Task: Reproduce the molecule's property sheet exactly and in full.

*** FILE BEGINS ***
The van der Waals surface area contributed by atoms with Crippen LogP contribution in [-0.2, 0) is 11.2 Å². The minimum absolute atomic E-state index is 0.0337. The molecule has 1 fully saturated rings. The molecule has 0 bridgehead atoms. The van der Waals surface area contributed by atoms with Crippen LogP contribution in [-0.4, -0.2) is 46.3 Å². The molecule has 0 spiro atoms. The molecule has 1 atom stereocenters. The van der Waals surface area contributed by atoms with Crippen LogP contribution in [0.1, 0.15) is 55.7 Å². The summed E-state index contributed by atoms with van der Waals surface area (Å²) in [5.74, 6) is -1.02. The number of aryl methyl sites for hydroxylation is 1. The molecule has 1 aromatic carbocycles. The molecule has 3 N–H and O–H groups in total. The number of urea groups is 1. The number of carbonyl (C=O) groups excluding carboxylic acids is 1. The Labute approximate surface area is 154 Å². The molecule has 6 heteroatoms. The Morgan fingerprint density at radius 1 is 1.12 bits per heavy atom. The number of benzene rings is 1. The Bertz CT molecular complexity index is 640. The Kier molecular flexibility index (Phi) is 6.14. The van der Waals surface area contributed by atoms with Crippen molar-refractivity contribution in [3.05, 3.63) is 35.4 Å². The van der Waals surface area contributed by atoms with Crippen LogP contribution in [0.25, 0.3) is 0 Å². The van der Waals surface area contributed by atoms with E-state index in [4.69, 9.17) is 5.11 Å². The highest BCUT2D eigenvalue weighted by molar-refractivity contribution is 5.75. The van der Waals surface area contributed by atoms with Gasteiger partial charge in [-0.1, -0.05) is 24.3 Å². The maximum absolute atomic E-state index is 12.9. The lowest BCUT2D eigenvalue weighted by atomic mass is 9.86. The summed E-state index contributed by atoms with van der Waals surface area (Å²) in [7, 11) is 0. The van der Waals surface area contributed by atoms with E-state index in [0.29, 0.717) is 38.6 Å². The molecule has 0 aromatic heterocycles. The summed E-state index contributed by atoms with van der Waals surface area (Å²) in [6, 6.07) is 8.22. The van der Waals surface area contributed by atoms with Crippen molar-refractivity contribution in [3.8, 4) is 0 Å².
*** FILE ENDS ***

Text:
The van der Waals surface area contributed by atoms with Crippen LogP contribution in [-0.2, 0) is 11.2 Å². The minimum absolute atomic E-state index is 0.0337. The molecule has 1 fully saturated rings. The molecule has 0 bridgehead atoms. The van der Waals surface area contributed by atoms with Crippen LogP contribution in [-0.4, -0.2) is 46.3 Å². The molecule has 0 spiro atoms. The molecule has 1 atom stereocenters. The van der Waals surface area contributed by atoms with Crippen LogP contribution in [0.1, 0.15) is 55.7 Å². The summed E-state index contributed by atoms with van der Waals surface area (Å²) in [5.74, 6) is -1.02. The number of aryl methyl sites for hydroxylation is 1. The molecule has 1 aromatic carbocycles. The molecule has 3 N–H and O–H groups in total. The number of urea groups is 1. The number of carbonyl (C=O) groups excluding carboxylic acids is 1. The Labute approximate surface area is 154 Å². The molecule has 6 heteroatoms. The Morgan fingerprint density at radius 1 is 1.12 bits per heavy atom. The number of benzene rings is 1. The Bertz CT molecular complexity index is 640. The Kier molecular flexibility index (Phi) is 6.14. The van der Waals surface area contributed by atoms with Crippen molar-refractivity contribution in [3.05, 3.63) is 35.4 Å². The van der Waals surface area contributed by atoms with Crippen LogP contribution in [0.25, 0.3) is 0 Å². The van der Waals surface area contributed by atoms with E-state index in [4.69, 9.17) is 5.11 Å². The highest BCUT2D eigenvalue weighted by molar-refractivity contribution is 5.75. The van der Waals surface area contributed by atoms with Gasteiger partial charge in [-0.1, -0.05) is 24.3 Å². The maximum absolute atomic E-state index is 12.9. The lowest BCUT2D eigenvalue weighted by atomic mass is 9.86. The summed E-state index contributed by atoms with van der Waals surface area (Å²) in [7, 11) is 0. The van der Waals surface area contributed by atoms with E-state index in [0.29, 0.717) is 38.6 Å². The molecule has 0 aromatic heterocycles. The summed E-state index contributed by atoms with van der Waals surface area (Å²) in [6, 6.07) is 8.22. The van der Waals surface area contributed by atoms with Crippen molar-refractivity contribution in [3.8, 4) is 0 Å².